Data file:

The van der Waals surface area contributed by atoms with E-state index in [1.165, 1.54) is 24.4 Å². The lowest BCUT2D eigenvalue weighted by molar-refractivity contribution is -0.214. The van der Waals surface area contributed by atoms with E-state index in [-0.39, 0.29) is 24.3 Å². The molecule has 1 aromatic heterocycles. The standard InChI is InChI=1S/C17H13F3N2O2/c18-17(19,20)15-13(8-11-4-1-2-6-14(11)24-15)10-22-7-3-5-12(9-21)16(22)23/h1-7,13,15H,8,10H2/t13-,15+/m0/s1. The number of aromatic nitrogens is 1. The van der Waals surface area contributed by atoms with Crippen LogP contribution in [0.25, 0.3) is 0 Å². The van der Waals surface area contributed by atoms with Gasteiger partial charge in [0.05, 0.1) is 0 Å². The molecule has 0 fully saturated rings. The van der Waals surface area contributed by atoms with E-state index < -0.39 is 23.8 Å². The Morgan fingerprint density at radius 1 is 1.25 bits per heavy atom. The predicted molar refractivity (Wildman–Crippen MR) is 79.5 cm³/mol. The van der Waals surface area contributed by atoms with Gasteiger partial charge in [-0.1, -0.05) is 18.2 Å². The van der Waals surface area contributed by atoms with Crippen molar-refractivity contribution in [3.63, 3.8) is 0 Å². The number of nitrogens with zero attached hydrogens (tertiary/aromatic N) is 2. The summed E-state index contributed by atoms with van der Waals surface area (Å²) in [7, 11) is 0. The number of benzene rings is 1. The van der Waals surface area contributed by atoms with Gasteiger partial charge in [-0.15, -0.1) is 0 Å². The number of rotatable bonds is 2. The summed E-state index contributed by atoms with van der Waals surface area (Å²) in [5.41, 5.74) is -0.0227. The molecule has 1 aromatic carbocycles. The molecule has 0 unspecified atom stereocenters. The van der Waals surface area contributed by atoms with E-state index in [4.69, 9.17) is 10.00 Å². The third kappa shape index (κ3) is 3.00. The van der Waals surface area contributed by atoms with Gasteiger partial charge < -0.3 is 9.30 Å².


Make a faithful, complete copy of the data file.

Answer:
The van der Waals surface area contributed by atoms with E-state index in [1.165, 1.54) is 24.4 Å². The lowest BCUT2D eigenvalue weighted by molar-refractivity contribution is -0.214. The van der Waals surface area contributed by atoms with E-state index in [-0.39, 0.29) is 24.3 Å². The molecule has 1 aromatic heterocycles. The standard InChI is InChI=1S/C17H13F3N2O2/c18-17(19,20)15-13(8-11-4-1-2-6-14(11)24-15)10-22-7-3-5-12(9-21)16(22)23/h1-7,13,15H,8,10H2/t13-,15+/m0/s1. The number of aromatic nitrogens is 1. The van der Waals surface area contributed by atoms with Crippen LogP contribution in [0.25, 0.3) is 0 Å². The van der Waals surface area contributed by atoms with Gasteiger partial charge in [0.05, 0.1) is 0 Å². The molecule has 0 fully saturated rings. The van der Waals surface area contributed by atoms with E-state index < -0.39 is 23.8 Å². The Morgan fingerprint density at radius 1 is 1.25 bits per heavy atom. The predicted molar refractivity (Wildman–Crippen MR) is 79.5 cm³/mol. The van der Waals surface area contributed by atoms with Gasteiger partial charge in [-0.1, -0.05) is 18.2 Å². The van der Waals surface area contributed by atoms with Crippen molar-refractivity contribution in [3.63, 3.8) is 0 Å². The number of nitrogens with zero attached hydrogens (tertiary/aromatic N) is 2. The summed E-state index contributed by atoms with van der Waals surface area (Å²) in [7, 11) is 0. The number of benzene rings is 1. The van der Waals surface area contributed by atoms with Gasteiger partial charge in [-0.15, -0.1) is 0 Å². The number of rotatable bonds is 2. The summed E-state index contributed by atoms with van der Waals surface area (Å²) in [5.41, 5.74) is -0.0227. The molecule has 1 aromatic carbocycles. The molecule has 0 unspecified atom stereocenters. The van der Waals surface area contributed by atoms with E-state index in [4.69, 9.17) is 10.00 Å². The third kappa shape index (κ3) is 3.00. The van der Waals surface area contributed by atoms with Gasteiger partial charge < -0.3 is 9.30 Å².